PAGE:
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All of This is Happening with Machine Learning   Featured

All of This is Happening with Machine Learning    "Mexican Traditional day of the dead skulls full of joy"

Like any other breakthrough modern technology, machine learning was once viewed as science fiction. However, with the developments in this area and the applications in the real world today, there is no doubt that machine learning abilities are only limited by our imaginations. Recent innovations and machine learning applications have made tasks efficient, more feasible and precise than ever before. However, this can only happen if the ML is adequately trained with the right data. Here are some things that are happening in machine learning.

  1. No-code machine learning

Although most machine learning is set up and handled by computer code, it is no longer the only option. Rather, no-code machine learning, a way of programming machine learning applications without necessarily passing through the long, cumbersome, complicated processes of pre-processing, designing, modelling, design, collection of new data, retraining and deployment. No-code machine learning has some advantages, which include quick implementation, reduced costs and simplicity. Because of its potential to simplify the machine-learning process significantly, it reduces the time that one needs to become an ML expert, making ML applications accessible to developers. This is one of the areas that is fast gaining momentum in the ML landscape.

  1. TinyML

In a world where IoT solutions are increasingly being adopted, TinyML is a good addition. Although there are large machine learning applications, their usability is limited. This makes it necessary to have smaller applications. By running small-scale machine learning programs on IoT and edge devices, lower latency, low power consumption and lower bandwidth are achieved. This is particularly good for IoT devices because data does not need to be sent out to data processing centers. This trend is opening up applications in sectors like predictive maintenance, healthcare, and agriculture, where IoT devices are making a difference.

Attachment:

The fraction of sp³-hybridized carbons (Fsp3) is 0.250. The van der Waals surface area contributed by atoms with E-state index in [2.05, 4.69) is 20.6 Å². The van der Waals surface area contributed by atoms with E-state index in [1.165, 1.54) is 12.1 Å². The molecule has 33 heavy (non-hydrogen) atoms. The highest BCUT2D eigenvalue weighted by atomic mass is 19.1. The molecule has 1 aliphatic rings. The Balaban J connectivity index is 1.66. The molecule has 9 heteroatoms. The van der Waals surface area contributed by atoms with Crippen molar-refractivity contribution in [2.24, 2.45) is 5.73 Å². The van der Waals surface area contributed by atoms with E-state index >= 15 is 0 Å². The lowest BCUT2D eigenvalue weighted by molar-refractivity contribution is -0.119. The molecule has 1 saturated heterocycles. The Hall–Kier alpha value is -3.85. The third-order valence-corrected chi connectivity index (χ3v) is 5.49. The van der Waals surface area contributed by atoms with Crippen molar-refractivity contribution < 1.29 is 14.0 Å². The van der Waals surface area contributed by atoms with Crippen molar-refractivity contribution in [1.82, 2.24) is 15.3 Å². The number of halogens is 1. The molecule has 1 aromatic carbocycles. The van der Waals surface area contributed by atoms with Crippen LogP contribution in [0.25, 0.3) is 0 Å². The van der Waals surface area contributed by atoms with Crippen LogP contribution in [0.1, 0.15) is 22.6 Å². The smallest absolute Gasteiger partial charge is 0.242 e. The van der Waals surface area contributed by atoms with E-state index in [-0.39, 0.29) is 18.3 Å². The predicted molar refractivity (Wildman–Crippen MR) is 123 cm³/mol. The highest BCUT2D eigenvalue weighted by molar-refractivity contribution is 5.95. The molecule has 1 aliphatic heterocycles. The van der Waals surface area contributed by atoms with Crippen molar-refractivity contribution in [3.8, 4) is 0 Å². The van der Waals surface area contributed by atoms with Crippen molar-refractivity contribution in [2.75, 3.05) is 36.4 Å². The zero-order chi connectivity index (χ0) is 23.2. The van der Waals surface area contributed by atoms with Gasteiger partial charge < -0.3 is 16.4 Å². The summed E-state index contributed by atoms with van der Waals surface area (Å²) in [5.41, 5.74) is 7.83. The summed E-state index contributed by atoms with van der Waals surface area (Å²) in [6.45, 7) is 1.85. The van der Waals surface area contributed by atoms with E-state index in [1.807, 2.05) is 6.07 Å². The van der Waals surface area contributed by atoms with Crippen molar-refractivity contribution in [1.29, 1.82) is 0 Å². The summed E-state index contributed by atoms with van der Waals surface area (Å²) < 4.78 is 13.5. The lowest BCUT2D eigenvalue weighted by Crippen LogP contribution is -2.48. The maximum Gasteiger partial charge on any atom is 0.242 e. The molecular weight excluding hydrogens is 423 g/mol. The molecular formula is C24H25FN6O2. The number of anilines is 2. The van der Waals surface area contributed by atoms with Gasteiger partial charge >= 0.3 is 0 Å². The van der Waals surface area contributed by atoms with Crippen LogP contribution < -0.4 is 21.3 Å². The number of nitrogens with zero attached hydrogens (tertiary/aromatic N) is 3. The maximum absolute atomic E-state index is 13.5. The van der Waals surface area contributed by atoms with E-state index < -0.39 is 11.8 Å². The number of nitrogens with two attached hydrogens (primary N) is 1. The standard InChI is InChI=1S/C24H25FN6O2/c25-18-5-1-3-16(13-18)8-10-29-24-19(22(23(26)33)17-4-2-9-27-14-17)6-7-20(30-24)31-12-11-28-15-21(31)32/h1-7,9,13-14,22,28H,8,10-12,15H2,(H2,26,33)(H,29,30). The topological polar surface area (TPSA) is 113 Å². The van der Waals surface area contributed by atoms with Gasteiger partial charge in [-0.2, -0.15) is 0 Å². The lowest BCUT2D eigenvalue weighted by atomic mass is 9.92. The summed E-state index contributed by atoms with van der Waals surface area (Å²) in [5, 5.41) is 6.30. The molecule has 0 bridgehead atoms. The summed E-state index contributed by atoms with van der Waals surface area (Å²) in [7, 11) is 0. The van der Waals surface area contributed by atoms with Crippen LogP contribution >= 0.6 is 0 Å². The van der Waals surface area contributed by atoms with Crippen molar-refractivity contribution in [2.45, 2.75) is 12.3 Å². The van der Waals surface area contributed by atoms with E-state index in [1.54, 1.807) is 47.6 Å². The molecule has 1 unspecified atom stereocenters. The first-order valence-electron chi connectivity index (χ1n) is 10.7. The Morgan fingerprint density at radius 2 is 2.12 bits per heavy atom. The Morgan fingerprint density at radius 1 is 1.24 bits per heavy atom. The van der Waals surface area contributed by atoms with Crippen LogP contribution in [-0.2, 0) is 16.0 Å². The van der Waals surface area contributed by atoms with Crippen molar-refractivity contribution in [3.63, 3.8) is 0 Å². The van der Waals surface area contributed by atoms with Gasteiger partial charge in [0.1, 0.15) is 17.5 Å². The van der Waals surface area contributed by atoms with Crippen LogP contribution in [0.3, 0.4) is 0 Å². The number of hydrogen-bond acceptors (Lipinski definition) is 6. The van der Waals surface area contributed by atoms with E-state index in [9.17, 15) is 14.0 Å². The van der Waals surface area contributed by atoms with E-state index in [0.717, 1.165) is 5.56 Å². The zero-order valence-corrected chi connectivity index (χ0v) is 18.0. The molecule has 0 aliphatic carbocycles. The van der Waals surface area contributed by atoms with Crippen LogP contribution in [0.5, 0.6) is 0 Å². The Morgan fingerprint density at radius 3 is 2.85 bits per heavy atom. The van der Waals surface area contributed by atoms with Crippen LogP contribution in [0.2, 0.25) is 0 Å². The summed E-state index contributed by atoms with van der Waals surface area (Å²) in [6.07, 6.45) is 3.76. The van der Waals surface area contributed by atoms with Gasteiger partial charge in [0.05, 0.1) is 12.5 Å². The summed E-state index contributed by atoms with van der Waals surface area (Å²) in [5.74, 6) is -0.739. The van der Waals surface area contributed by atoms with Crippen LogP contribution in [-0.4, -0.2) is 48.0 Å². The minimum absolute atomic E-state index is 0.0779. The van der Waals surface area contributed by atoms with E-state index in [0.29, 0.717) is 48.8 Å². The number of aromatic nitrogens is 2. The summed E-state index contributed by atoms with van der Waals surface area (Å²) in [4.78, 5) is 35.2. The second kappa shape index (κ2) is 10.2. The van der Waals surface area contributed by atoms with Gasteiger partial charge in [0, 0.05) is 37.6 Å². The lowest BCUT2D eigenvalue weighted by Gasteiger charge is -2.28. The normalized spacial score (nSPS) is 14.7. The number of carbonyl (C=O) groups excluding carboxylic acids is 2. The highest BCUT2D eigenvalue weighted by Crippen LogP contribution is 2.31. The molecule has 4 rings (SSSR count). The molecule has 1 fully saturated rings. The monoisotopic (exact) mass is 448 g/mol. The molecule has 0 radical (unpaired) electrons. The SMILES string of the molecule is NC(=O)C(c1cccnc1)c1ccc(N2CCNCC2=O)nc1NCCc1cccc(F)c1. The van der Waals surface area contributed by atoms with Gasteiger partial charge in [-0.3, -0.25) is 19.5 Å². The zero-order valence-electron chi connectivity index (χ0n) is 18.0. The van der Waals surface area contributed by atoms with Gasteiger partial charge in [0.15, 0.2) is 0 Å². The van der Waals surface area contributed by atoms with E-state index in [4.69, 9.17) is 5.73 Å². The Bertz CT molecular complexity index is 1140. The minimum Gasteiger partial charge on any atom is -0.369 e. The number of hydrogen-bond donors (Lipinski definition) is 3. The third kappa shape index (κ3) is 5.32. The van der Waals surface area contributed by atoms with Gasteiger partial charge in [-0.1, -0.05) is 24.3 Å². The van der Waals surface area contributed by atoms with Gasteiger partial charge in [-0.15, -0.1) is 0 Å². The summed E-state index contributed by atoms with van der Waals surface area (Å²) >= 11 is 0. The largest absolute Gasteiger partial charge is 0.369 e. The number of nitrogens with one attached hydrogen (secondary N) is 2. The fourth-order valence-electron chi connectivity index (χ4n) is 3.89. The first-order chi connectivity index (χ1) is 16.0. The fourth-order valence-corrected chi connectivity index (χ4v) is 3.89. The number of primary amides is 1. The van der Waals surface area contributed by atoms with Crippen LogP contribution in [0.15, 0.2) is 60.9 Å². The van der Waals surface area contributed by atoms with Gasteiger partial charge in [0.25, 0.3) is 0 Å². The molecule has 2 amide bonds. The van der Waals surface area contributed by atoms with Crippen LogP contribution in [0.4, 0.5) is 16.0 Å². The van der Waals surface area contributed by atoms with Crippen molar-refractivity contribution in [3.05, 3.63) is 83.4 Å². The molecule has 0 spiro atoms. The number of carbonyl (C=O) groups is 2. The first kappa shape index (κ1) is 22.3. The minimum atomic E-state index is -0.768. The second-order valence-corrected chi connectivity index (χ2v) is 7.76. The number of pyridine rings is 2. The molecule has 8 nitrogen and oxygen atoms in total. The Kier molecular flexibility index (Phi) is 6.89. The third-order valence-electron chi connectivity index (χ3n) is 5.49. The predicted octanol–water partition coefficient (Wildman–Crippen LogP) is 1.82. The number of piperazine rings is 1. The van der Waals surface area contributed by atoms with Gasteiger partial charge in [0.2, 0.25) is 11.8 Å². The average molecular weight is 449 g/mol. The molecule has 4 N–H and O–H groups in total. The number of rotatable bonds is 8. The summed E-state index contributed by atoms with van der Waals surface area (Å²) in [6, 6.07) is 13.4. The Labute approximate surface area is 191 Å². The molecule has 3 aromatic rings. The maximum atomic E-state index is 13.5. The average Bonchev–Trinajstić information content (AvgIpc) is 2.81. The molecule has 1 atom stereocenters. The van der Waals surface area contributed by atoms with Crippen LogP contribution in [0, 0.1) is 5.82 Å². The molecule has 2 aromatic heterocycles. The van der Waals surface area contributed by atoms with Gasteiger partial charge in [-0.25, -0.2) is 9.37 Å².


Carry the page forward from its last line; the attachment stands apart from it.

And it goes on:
1. AutoML

AutoML aims at making the building of ML applications accessible to developers. Since machine learning has become widely adopted in many industries, there has been an increase in demand for off-shelf solutions. AutoML seeks to bridge the gap by making simple solutions accessible to everyone without relying on ML experts. This simplifies the work of data scientists who have to focus on aspects like preprocessing, features development, modelling and development of neural networks. These are tasks that are complex and require the input of professionals. Since some of the tasks can be complex, AutoML simplifies things through templates. AutoML enhances data labelling through tools and automates the tuning of neural network architectures.

  1. Full-stack deep learning

There has been a growing demand for full-stack deep learning in creating libraries and frameworks to help in the automation of tasks. This has led to a rise in new business needs. Full-stack deep learning entails developing deep learning models and connecting them to the external world for users to use them. Engineers have to wrap the deep learning models to infrastructure.

  1. Unsupervised ML

Automation is a growing trend in many areas, and data science solutions are also taking this into consideration. This means that human intervention in various areas will be minimized significantly. However, machines cannot learn in a vacuum. Instead, they have to take new information from humans and analyze them. Meaning they need human data scientists to feed the information. However, the unsupervised ML focuses on unlabeled data where it has to draw conclusions on its own without guidance from data scientists. With these capabilities, ML can be useful in studying data structures quickly and identifying patterns. The information is then used to enhance and automate decision-making. Clustering is one of the techniques that can be used to investigate data.

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Scott Koegler

Scott Koegler is Executive Editor for PMG360. He is a technology writer and editor with 20+ years experience delivering high value content to readers and publishers. 

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